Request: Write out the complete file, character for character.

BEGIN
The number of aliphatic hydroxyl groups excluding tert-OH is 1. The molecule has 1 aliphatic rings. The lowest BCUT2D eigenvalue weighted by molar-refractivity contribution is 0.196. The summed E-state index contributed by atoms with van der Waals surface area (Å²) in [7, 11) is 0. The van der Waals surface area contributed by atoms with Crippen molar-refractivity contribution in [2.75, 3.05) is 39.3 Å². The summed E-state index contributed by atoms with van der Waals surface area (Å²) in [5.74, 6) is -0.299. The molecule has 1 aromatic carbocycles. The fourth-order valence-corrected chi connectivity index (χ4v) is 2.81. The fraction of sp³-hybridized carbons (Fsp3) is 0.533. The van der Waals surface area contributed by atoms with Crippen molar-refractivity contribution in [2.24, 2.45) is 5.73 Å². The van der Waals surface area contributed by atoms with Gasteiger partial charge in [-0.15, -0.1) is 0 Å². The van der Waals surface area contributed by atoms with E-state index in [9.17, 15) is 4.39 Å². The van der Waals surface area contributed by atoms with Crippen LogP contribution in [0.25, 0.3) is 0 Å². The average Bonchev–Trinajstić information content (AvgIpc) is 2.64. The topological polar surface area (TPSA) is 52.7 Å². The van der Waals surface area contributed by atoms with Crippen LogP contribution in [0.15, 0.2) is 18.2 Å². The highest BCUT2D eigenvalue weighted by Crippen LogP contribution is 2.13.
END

The number of aliphatic hydroxyl groups excluding tert-OH is 1. The molecule has 1 aliphatic rings. The lowest BCUT2D eigenvalue weighted by molar-refractivity contribution is 0.196. The summed E-state index contributed by atoms with van der Waals surface area (Å²) in [7, 11) is 0. The van der Waals surface area contributed by atoms with Crippen molar-refractivity contribution in [2.75, 3.05) is 39.3 Å². The summed E-state index contributed by atoms with van der Waals surface area (Å²) in [5.74, 6) is -0.299. The molecule has 1 aromatic carbocycles. The fourth-order valence-corrected chi connectivity index (χ4v) is 2.81. The fraction of sp³-hybridized carbons (Fsp3) is 0.533. The van der Waals surface area contributed by atoms with Crippen molar-refractivity contribution in [2.24, 2.45) is 5.73 Å². The van der Waals surface area contributed by atoms with Gasteiger partial charge in [-0.15, -0.1) is 0 Å². The van der Waals surface area contributed by atoms with E-state index in [9.17, 15) is 4.39 Å². The van der Waals surface area contributed by atoms with Crippen LogP contribution in [0.25, 0.3) is 0 Å². The average Bonchev–Trinajstić information content (AvgIpc) is 2.64. The topological polar surface area (TPSA) is 52.7 Å². The van der Waals surface area contributed by atoms with Crippen LogP contribution in [0.15, 0.2) is 18.2 Å². The highest BCUT2D eigenvalue weighted by Crippen LogP contribution is 2.13.